Purpose The purpose of this study is to investigate the progression of head circumference following surgical treatment of suture fusion in patients with craniosynostosis. Additionally, we would like to compare the progression of head circumference between the different types of craniosynostosis.
Methods This study is a retrospective review of the progression of head circumference in patients with craniosynostosis following surgical treatment at Children's Hospital Los Angeles (CHLA). Measurements of head circumference taken in clinic pre-operatively and immediately post-operatively within 1 to 2 weeks, at 3 months post-operatively, 6 months post-operatively, and/or 1 year post-operatively are recorded. Head circumference percentiles are compared to the average head circumference of the general population based on the head circumference growth curve.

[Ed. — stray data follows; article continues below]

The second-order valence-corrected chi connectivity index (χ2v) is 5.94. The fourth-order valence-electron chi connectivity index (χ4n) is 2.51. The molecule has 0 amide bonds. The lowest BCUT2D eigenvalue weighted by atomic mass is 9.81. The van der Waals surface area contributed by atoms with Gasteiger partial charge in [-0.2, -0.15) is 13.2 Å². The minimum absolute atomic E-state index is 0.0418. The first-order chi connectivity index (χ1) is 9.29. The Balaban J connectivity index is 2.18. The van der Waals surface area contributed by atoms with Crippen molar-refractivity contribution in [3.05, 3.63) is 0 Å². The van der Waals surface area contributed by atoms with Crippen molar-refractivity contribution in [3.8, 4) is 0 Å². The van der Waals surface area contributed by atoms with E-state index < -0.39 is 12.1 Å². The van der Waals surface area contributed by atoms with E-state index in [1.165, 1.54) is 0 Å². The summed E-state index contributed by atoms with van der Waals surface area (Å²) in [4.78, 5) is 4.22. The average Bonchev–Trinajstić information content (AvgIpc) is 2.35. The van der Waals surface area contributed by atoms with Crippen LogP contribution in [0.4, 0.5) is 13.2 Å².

Results A total of 117 patients were identified to have received surgical treatment of craniosynostosis at CHLA between 1995 and 2005. 66 charts contained appropriate data for collection, including a pre-operative head circumference measurement and post-operative head circumference measurements immediately post-operatively, at approximately 3 months, 6 months, and/or 1 year. Of these, 39 patients had sagittal craniosynostosis, 12 coronal, 4 bicoronal, 3 metopic, 3 lambdoid, and 5 multisynostotic. Preliminary results show a progression of head circumference growth along the growth curve at an age appropriate head circumference percentile following surgical treatment of craniosynostosis. Further investigation is pending.
Conclusion In conclusion, the progression of head circumference following surgical treatment of craniosynostosis is appropriate when compared to a growth curve for head circumference for the general population. Furthermore, the progression of head circumference in patients with coronal synotosis appears to be the more stable when compared to patients with sagittal synostosis, which is more stable than in multisynostotic patients. Head circumference progression in patients with bicoronal, metopic, and lambdoid synostosis also appears more stable than in sagittal synostosis. Further investigation is pending.